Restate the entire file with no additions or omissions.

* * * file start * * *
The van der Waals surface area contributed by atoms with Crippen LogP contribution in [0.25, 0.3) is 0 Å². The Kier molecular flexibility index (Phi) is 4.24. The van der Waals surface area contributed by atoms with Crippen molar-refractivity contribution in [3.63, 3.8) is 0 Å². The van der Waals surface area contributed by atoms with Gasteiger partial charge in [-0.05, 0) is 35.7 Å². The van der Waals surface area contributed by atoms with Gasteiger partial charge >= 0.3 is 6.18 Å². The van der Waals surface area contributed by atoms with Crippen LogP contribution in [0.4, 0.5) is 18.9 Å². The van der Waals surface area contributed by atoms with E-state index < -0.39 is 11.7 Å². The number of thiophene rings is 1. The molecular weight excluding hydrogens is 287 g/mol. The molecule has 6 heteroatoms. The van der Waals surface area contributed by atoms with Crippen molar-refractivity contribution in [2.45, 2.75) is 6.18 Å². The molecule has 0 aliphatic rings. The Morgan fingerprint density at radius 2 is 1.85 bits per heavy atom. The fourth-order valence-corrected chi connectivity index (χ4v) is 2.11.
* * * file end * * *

The van der Waals surface area contributed by atoms with Crippen LogP contribution in [0.25, 0.3) is 0 Å². The Kier molecular flexibility index (Phi) is 4.24. The van der Waals surface area contributed by atoms with Crippen molar-refractivity contribution in [3.63, 3.8) is 0 Å². The van der Waals surface area contributed by atoms with Gasteiger partial charge in [-0.05, 0) is 35.7 Å². The van der Waals surface area contributed by atoms with Gasteiger partial charge >= 0.3 is 6.18 Å². The van der Waals surface area contributed by atoms with Crippen LogP contribution in [0.4, 0.5) is 18.9 Å². The van der Waals surface area contributed by atoms with E-state index < -0.39 is 11.7 Å². The number of thiophene rings is 1. The molecular weight excluding hydrogens is 287 g/mol. The molecule has 6 heteroatoms. The van der Waals surface area contributed by atoms with Crippen molar-refractivity contribution in [2.45, 2.75) is 6.18 Å². The molecule has 0 aliphatic rings. The Morgan fingerprint density at radius 2 is 1.85 bits per heavy atom. The fourth-order valence-corrected chi connectivity index (χ4v) is 2.11.